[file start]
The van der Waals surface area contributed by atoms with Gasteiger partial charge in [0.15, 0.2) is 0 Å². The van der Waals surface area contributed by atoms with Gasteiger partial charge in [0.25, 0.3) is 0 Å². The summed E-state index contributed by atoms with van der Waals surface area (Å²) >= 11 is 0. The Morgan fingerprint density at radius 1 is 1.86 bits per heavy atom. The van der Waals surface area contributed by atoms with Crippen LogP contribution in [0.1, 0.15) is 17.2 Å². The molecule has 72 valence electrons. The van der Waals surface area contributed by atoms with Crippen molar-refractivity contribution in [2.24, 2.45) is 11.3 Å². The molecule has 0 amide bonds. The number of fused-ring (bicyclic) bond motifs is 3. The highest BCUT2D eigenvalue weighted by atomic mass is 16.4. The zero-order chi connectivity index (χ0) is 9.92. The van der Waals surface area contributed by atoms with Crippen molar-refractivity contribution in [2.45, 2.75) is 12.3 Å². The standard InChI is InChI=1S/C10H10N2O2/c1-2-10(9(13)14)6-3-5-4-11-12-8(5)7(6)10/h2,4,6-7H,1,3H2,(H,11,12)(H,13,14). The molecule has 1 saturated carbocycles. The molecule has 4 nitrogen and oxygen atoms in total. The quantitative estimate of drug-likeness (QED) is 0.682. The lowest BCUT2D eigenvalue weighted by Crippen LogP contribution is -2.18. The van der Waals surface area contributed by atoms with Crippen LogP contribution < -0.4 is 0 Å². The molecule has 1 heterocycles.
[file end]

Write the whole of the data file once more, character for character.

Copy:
The van der Waals surface area contributed by atoms with Gasteiger partial charge in [0.15, 0.2) is 0 Å². The van der Waals surface area contributed by atoms with Gasteiger partial charge in [0.25, 0.3) is 0 Å². The summed E-state index contributed by atoms with van der Waals surface area (Å²) >= 11 is 0. The Morgan fingerprint density at radius 1 is 1.86 bits per heavy atom. The van der Waals surface area contributed by atoms with Crippen LogP contribution in [0.1, 0.15) is 17.2 Å². The molecule has 72 valence electrons. The van der Waals surface area contributed by atoms with Crippen molar-refractivity contribution in [2.24, 2.45) is 11.3 Å². The molecule has 0 amide bonds. The number of fused-ring (bicyclic) bond motifs is 3. The highest BCUT2D eigenvalue weighted by atomic mass is 16.4. The zero-order chi connectivity index (χ0) is 9.92. The van der Waals surface area contributed by atoms with Crippen molar-refractivity contribution in [2.45, 2.75) is 12.3 Å². The standard InChI is InChI=1S/C10H10N2O2/c1-2-10(9(13)14)6-3-5-4-11-12-8(5)7(6)10/h2,4,6-7H,1,3H2,(H,11,12)(H,13,14). The molecule has 1 saturated carbocycles. The molecule has 4 nitrogen and oxygen atoms in total. The quantitative estimate of drug-likeness (QED) is 0.682. The lowest BCUT2D eigenvalue weighted by Crippen LogP contribution is -2.18. The van der Waals surface area contributed by atoms with Crippen LogP contribution < -0.4 is 0 Å². The molecule has 1 heterocycles.